An emotionally distant husband, stepping out mysteriously in the evenings. A delivery truck driver taking hours longer than expected to complete his routes. A teenager coming home glassy-eyed and loopy while her grades fall precipitously.
Each cause for suspicion, for the jilted spouse, skeptical boss or worried parents. With the advent of inexpensive GPS technology, we now possess the tools to track our wayward lovers, employees and children—but how far can we go without violating the privacy of our target and ending up in legal hot water?
Tracking a vehicle you own yourself is usually but not always legal
Phone tracking for public employees is fair game
New technology means law is still unsettled as to what constitutes normal expectations of privacy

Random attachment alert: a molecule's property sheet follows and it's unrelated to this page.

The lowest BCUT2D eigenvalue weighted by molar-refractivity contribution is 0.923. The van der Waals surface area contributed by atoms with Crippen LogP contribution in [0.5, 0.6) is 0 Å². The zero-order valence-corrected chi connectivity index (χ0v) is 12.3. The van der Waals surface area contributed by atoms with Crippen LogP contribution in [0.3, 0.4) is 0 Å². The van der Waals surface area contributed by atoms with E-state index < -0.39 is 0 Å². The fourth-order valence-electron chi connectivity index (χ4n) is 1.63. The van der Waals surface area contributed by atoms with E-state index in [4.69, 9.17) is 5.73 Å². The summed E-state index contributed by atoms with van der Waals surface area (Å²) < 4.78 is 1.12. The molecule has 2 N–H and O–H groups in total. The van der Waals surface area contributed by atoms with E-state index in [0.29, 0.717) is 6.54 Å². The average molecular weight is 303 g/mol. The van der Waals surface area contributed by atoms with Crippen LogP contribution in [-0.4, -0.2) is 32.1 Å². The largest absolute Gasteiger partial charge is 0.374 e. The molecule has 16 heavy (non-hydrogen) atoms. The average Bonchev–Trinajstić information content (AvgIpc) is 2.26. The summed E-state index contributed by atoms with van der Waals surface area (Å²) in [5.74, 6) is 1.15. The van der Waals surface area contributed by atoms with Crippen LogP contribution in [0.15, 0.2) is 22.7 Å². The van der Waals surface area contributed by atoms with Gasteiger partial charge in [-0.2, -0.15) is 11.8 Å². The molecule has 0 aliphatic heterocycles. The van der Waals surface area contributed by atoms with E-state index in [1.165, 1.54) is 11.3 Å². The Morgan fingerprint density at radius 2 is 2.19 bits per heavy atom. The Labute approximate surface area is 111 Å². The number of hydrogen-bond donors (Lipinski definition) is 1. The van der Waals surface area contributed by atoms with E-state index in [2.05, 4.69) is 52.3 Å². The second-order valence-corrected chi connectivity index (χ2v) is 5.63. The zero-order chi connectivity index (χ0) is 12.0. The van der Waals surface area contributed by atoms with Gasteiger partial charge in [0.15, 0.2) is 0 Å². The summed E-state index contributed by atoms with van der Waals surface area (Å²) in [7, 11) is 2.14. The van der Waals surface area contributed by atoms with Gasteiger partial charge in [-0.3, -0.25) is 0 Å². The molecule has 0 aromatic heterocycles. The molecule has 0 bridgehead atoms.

Expectation of Privacy
The Supreme Court ruled two weeks ago that law enforcement agencies need a warrant to implant a GPS device on someone’s car. But that ruling doesn’t affect the ability of a private citizen to track someone else’s movements, says Evan Brown, a technology attorney with Hinshaw & Culbertson LLP in Chicago.
“The private use of tracking devices presents issues that do not arise in the context of the Fourth Amendment analysis for law enforcement,” Brown explains. Instead, judgment about what is acceptable and what is not relies on state laws.
Whereas the Supreme Court ruling focused on an unreasonable intrusion into a man’s property by police who placed a tracker on his car, cases of private tracking hinge on a person’s expectation of privacy.
In a ruling in Minnesota last fall, a man was exonerated from charges that he illegally placed a GPS device on the car of his estranged wife, because he was considered a co-owner of the car.
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